Dix, Edwin M. Stanton, and Joseph Holt, all of whom were committed to preserving the union. When Buchanan considered surrendering Fort Sumter, the new cabinet members threatened to resign, and Buchanan changed his position. On January 5, Buchanan finally decided to reinforce Fort Sumter, sending the Star of the West with 250 men and supplies. However, Buchanan failed to ask Major Robert Anderson to provide covering fire for the ship, and it was forced to return North without delivering troops or supplies. Buchanan chose not to respond to this act of war, and instead sought to find a compromise to avoid secession. On March 3, a message from Anderson reached Buchanan stating that Anderson's supplies were running low. But on March 4, Buchanan was succeeded by Lincoln, who was left to deal with the emerging sectional crisis that eventually became the American Civil War.[75] Constitutional amendments[edit]

March 2, 1861: Congress approved an amendment to the United States Constitution that would shield "domestic institutions" of the states (which in 1861 included slavery) from the constitutional amendment process and from abolition or interference by Congress, and submitted it to the state legislatures for ratification. (Note: This amendment, commonly known as the Corwin Amendment, has not been ratified by the requisite number of states to become part of the Constitution, and is still pending before the states.)[76]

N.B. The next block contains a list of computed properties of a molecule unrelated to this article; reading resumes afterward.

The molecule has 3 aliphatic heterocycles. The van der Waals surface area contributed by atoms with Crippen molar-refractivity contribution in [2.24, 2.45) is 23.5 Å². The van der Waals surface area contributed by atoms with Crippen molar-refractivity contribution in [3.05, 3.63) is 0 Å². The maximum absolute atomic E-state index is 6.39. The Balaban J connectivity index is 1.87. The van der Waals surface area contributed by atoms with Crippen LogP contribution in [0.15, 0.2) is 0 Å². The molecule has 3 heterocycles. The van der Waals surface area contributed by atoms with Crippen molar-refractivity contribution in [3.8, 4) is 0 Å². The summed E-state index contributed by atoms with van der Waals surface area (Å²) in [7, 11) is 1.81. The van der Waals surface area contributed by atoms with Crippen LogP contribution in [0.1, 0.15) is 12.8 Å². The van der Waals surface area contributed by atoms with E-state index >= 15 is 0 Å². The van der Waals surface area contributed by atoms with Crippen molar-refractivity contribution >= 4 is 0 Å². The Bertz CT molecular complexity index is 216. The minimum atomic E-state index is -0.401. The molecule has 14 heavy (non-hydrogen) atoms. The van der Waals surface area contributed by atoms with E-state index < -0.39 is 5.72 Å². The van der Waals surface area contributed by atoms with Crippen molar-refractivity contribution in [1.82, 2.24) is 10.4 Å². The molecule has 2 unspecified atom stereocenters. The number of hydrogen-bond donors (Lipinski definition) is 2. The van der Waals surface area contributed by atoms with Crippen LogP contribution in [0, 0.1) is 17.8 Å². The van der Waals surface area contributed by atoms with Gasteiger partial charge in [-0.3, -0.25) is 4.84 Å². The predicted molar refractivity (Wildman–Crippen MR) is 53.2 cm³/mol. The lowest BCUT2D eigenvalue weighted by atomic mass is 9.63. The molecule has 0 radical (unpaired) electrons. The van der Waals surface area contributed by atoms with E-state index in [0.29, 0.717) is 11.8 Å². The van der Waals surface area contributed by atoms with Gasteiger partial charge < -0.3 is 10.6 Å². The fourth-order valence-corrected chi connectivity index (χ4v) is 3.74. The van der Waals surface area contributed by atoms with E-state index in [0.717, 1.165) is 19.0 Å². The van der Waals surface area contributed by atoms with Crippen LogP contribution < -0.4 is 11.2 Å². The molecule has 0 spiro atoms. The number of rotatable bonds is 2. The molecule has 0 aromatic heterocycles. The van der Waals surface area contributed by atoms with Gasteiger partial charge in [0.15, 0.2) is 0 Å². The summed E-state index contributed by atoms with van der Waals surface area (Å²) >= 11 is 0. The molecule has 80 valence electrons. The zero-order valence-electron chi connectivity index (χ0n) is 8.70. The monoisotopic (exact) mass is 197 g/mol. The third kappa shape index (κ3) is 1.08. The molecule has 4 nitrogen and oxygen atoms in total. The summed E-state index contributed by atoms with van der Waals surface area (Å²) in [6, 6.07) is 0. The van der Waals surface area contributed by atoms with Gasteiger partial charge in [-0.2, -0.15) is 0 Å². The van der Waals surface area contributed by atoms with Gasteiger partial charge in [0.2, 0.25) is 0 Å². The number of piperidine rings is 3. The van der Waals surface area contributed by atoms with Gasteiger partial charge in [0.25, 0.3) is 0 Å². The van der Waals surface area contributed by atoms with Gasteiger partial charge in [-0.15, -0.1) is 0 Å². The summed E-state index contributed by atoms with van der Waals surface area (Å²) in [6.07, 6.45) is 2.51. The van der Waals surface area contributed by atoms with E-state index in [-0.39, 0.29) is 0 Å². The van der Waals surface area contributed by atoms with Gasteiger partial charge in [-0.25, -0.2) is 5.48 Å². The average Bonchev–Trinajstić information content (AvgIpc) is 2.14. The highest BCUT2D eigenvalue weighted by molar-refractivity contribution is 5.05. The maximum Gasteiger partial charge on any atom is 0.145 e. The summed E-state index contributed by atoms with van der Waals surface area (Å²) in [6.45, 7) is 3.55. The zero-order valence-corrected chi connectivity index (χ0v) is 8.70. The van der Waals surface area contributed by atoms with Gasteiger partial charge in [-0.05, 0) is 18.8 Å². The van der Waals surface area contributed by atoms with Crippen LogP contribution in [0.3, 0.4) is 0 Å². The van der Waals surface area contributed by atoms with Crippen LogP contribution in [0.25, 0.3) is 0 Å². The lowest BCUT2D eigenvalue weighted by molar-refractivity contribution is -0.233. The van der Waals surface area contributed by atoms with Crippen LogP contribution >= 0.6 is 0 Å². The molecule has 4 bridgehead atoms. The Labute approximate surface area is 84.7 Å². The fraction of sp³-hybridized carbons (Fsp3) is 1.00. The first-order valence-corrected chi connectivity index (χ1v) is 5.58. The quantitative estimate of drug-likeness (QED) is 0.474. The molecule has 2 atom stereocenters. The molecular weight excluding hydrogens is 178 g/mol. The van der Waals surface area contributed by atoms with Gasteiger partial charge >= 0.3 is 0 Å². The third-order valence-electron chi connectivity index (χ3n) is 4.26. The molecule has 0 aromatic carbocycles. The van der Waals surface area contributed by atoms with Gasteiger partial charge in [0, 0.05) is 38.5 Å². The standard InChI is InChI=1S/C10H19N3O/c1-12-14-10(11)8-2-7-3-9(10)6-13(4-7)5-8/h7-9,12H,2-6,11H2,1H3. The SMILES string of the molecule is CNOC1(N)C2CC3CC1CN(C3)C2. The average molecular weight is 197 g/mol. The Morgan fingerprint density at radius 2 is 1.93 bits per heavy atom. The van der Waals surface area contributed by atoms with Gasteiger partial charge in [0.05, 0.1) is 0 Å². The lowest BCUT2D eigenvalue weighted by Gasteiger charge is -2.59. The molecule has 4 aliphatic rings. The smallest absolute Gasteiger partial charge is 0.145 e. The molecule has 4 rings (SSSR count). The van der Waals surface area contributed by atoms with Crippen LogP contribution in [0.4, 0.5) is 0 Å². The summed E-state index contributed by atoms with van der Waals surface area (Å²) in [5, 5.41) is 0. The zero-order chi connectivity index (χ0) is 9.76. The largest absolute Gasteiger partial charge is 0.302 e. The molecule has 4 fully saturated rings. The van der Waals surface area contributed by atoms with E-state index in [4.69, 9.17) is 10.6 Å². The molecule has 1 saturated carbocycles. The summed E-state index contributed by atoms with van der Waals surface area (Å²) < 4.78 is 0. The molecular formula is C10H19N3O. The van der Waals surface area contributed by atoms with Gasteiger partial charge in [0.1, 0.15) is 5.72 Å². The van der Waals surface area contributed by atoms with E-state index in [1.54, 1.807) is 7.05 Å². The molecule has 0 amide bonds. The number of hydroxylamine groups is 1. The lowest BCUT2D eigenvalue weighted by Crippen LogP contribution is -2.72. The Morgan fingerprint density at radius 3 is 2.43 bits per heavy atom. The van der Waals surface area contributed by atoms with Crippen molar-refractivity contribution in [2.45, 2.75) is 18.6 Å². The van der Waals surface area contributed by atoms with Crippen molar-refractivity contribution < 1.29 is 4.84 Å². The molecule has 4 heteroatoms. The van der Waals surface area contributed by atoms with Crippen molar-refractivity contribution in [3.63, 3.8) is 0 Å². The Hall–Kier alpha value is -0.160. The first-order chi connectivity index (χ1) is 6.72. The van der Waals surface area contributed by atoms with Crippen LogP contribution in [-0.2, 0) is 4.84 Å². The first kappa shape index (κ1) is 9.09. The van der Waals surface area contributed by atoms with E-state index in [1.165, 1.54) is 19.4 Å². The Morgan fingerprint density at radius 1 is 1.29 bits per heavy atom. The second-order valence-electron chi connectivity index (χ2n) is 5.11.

States admitted to the Union[edit] Three new states were admitted to the Union while Buchanan was in office:

Minnesota – May 11, 1858[77] Oregon – February 14, 1859[78] Kansas – January 29, 1861[79]

Final years[edit]

Buchanan in his later years

The Civil War erupted within two months of Buchanan's retirement. He supported the United States, writing to former colleagues that "the assault upon Sumter was the commencement of war by the Confederate states, and no alternative was left but to prosecute it with vigor on our part".[80] He also wrote a letter to his fellow Pennsylvania Democrats, urging them to "join the many thousands of brave & patriotic volunteers who are already in the field".[80] Buchanan spent most of his remaining years defending himself from public blame for the Civil War, which was even referred to by some as "Buchanan's War".[80] He began receiving angry and threatening letters daily, and stores displayed Buchanan's likeness with the eyes inked red, a noose drawn around his neck and the word "TRAITOR" written across his forehead. The Senate proposed a resolution of condemnation which ultimately failed, and newspapers accused him of colluding with the Confederacy. His former cabinet members, five of whom had been given jobs in the Lincoln administration, refused to defend Buchanan publicly.[81] Initially so disturbed by the attacks that he fell ill and depressed, Buchanan finally began defending himself in October 1862, in an exchange of letters between himself and Winfield Scott